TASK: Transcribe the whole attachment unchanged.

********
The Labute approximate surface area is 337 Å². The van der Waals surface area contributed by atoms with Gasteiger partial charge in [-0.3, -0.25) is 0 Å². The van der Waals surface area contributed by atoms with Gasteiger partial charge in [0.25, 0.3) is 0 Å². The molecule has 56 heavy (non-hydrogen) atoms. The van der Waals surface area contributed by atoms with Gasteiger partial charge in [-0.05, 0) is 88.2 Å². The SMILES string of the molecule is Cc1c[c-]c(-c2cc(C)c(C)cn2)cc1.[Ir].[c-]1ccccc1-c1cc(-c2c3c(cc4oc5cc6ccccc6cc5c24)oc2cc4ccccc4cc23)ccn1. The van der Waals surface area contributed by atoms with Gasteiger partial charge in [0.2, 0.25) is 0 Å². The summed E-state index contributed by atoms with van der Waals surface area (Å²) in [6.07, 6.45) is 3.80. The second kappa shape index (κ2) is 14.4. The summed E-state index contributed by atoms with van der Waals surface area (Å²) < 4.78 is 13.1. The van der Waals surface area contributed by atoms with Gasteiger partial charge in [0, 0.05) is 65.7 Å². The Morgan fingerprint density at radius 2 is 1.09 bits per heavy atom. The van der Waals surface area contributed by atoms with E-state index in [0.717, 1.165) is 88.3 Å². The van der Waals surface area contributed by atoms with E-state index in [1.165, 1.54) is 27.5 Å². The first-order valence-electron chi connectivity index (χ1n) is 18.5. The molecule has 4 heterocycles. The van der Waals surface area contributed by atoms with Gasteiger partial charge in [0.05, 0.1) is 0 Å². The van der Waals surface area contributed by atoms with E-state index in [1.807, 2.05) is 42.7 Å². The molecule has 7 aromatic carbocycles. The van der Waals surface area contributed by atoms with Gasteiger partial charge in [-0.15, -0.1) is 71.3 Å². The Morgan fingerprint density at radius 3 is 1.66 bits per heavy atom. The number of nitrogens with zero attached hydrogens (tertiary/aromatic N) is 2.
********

The Labute approximate surface area is 337 Å². The van der Waals surface area contributed by atoms with Gasteiger partial charge in [-0.3, -0.25) is 0 Å². The van der Waals surface area contributed by atoms with Gasteiger partial charge in [0.25, 0.3) is 0 Å². The molecule has 56 heavy (non-hydrogen) atoms. The van der Waals surface area contributed by atoms with Gasteiger partial charge in [-0.05, 0) is 88.2 Å². The SMILES string of the molecule is Cc1c[c-]c(-c2cc(C)c(C)cn2)cc1.[Ir].[c-]1ccccc1-c1cc(-c2c3c(cc4oc5cc6ccccc6cc5c24)oc2cc4ccccc4cc23)ccn1. The van der Waals surface area contributed by atoms with Gasteiger partial charge in [0.2, 0.25) is 0 Å². The summed E-state index contributed by atoms with van der Waals surface area (Å²) in [6.07, 6.45) is 3.80. The second kappa shape index (κ2) is 14.4. The summed E-state index contributed by atoms with van der Waals surface area (Å²) < 4.78 is 13.1. The van der Waals surface area contributed by atoms with Gasteiger partial charge in [0, 0.05) is 65.7 Å². The Morgan fingerprint density at radius 2 is 1.09 bits per heavy atom. The van der Waals surface area contributed by atoms with E-state index in [0.717, 1.165) is 88.3 Å². The van der Waals surface area contributed by atoms with E-state index in [1.165, 1.54) is 27.5 Å². The first-order valence-electron chi connectivity index (χ1n) is 18.5. The molecule has 4 heterocycles. The van der Waals surface area contributed by atoms with Gasteiger partial charge in [0.05, 0.1) is 0 Å². The van der Waals surface area contributed by atoms with E-state index in [1.807, 2.05) is 42.7 Å². The molecule has 7 aromatic carbocycles. The van der Waals surface area contributed by atoms with Gasteiger partial charge in [-0.15, -0.1) is 71.3 Å². The Morgan fingerprint density at radius 3 is 1.66 bits per heavy atom. The number of nitrogens with zero attached hydrogens (tertiary/aromatic N) is 2.